freeline-24 - Page 63

Made In England
Kate Bush – as spellbinding as ever.
quirky show at the Royal Festival
Hall, called ‘Slava’s Snowshow’. From
the minute or so it was on the box I
was captivated, so immediately
booked a couple of tickets for me and
Lin, for just after Christmas. I had no
real idea what to expect but it turned
out to be a wonderful, if slightly
bizarre affair. Slava is an Eastern
European clown, and this show featured him with another half a dozen
clowns performing all manner of
strange and amusing scenes. It was
very winter-themed and also very
audience friendly, with the clowns
walking amongst the audience and, at
one point, ‘kidnapping’ a lady from
the audience. Some of the mime and
acting was very, very clever, if not just
a little sinister at times, but the finale
was worth the entrance fee alone. The
stage was transformed into a harsh
snowscape, and Slava came on, battling against the howling wind and
snow (in the shape of millions of small
pieces of paper dropped from the ceiling). The ‘snow’ whirled around the
auditorium to the rising strains of
‘Carmina Burana’ (the Old Spice
advert music). It was brilliantly rousing stuff and definitely brought a
lump to the throat. That was almost
the end, but after the
final bow, suddenly a
number of huge balloons, ten or twelve feet
across, were let loose
from the back of the
stage and proceeded to
be batted around by the
audience for the next ten
minutes or so. All in all
an incredibly enjoyable,
and quite different West
End show – one I would
recommend, but it finished the next day and, as this was
the first time it had returned to London for five years, it might not be
worth holding your breath for its
On a snowy theme, still, I’d asked
for the new Kate Bush album, ‘Fifty
Words for Snow’, for Christmas. I’d
heard a track on the radio which
hooked me straight away so thought I
needed to expand my guitar-based
horizons a little. I must say, I’m not
unhappy with the result. She really is
different and the album certainly is
that, as well. Melancholy, haunting,
certainly surreal; it’s an album that
you really have to listen to, if you
know what I mean. The subject matter, as well, is just, well, out there! A
song about a snowflake. One about a
girl who falls in love with a snowman
(Misty). One about the Abominable
Snowman (Wild Man), and a lovely
duet with Elton John about a couple
who keep meeting each other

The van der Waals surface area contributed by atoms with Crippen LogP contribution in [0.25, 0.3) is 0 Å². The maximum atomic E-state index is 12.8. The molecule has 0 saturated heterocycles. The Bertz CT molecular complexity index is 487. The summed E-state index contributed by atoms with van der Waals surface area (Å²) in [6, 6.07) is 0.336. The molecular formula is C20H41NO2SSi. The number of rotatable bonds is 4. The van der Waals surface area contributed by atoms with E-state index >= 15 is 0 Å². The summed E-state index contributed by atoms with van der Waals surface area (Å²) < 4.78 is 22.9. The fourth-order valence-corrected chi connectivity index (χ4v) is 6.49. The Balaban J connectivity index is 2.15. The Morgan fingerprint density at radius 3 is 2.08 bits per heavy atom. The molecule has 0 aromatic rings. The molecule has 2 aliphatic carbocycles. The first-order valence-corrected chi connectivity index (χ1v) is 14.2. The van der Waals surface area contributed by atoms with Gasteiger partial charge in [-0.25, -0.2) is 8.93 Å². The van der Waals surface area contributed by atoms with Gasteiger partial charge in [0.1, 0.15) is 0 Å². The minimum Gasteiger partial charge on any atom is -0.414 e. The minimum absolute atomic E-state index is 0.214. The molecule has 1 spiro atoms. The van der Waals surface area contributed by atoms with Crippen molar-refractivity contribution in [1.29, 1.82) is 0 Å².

throughout time (Snowed in at
Wheeler Street). The title track is just
delicious, as Kate Bush counts from
one to fifty, whilst the beautifully
sonorous tones of Stephen Fry recite
the words (surely some of them are
made up). Throughout most of the
songs, instrumentation is kept to a
minimum of a piano (as the main
Stunning show, well worth a visit but you might have to wait a while.
Tom Petty and more at the Isle of
Wight – can’t wait.
theme), and the faintest of guitar and
drums, letting Kate’s voice breathe. It
won’t be everybody’s cup of tea, but if
you’re not averse to vocal-based
singer songwriters, then you will find
this quite spellbinding.
Afore I go, I must eulogise about
some of the wonderful stuff that has
been on the TV recently. Doctor Who
was so Christmassy I expected to see
James Stewart appear at some point.
The Brian Cox Lecture was simply
mind-blowing. If only I could understand more, but he puts it across so
passionately that it doesn’t really
matter. The new series of Sherlock
has tapped new heights and, like
Brian Cox, leaves you with your brain
in knots – but in a good way. Have
you seen Earthflight? Another incredible wildlife spectacular from the
Beeb, with ex-Doctor David Tennant
taking over the Attenborough role
with aplomb. The photography is,
once again, jaw-dropping, and the
shot of the great white leaving the
water with a seal between its teeth
was unbelievable. I’m sure there was
more, like Jeremy Wade’s ‘River Monsters’, but I’ll leave you to fathom it all
Next month, who knows, I may be
talking about tickets to see Genesis,
Zeppelin and Floyd – aah, we can but
dream. Have a spiffing good year –
see ya. n


Powered by

Full screen Click to read
Paperturn flip book viewer
Download as PDF
Shopping cart
Full screen
Exit full screen